Ruining Pacific Islands: Australia's Phosphate Imperialism

    Research output: Contribution to journalArticle

    Abstract

    This article explores British, Australian and New Zealand phosphate mining histories in Oceania, with a particular focus on the impact of mining on Banaba, also called Ocean Island, in Kiribati, the former Gilbert Islands Colony. The Ocean Island case provides insight into the nature of Australia's imperial relationship with the Pacific Islands, putting into context, for example, its current relationship with Nauru as a host for refugee detention centres. Both islands were mined for phosphate by the British Phosphate Commissioners which operated out of centres in Sydney, Melbourne, Auckland and London. Islands such as Banaba, once critical for Australian agriculture, are absent in Australian public memory but the effects of Banaba's environmental and social ruining endure.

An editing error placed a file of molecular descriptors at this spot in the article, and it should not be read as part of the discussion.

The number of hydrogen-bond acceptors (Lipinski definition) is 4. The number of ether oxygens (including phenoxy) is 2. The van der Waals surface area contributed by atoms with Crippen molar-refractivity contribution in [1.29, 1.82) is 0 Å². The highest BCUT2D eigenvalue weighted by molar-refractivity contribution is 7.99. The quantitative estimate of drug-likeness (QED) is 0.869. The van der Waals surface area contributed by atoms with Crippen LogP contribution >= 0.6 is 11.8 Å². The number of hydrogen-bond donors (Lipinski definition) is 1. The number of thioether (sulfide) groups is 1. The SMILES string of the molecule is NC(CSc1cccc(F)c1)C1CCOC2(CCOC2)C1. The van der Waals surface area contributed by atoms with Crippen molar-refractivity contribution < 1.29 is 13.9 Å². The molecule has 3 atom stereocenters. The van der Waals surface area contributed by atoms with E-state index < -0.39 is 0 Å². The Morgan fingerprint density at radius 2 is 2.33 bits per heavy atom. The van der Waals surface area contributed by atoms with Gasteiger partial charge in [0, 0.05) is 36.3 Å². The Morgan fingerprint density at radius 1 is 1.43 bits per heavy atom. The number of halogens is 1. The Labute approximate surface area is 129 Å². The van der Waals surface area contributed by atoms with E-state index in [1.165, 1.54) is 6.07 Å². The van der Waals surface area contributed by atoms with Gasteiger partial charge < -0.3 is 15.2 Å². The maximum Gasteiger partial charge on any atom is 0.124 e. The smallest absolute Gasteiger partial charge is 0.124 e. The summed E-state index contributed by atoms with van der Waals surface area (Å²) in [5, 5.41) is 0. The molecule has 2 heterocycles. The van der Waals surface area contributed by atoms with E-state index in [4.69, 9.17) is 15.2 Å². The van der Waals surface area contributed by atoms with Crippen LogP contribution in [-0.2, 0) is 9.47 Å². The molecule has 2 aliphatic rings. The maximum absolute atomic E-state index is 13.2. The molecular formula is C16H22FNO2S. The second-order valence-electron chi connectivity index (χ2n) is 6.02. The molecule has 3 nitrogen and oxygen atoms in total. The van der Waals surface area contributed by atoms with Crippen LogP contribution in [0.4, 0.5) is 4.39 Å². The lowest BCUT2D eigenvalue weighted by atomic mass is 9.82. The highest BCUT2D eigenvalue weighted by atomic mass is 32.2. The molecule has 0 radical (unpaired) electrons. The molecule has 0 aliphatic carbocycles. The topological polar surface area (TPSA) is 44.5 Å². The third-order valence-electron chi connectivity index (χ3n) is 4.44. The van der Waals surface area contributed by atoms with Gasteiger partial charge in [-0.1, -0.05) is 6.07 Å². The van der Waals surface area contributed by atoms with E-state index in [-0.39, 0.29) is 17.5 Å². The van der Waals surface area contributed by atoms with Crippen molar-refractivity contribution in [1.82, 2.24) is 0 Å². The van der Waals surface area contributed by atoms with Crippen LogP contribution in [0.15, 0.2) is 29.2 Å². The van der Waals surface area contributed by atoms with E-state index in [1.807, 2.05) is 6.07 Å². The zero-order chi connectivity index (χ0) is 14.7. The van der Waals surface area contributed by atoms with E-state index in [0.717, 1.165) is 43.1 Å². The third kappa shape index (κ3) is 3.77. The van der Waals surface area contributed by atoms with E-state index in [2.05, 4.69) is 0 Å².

Original languageEnglish
    Pages (from-to)374-391
    JournalAustralian Historical Studies
    Volume46
    Issue number3
    DOIs
    Publication statusPublished - 2015

    Fingerprint Dive into the research topics of 'Ruining Pacific Islands: Australia's Phosphate Imperialism'. Together they form a unique fingerprint.

    Cite this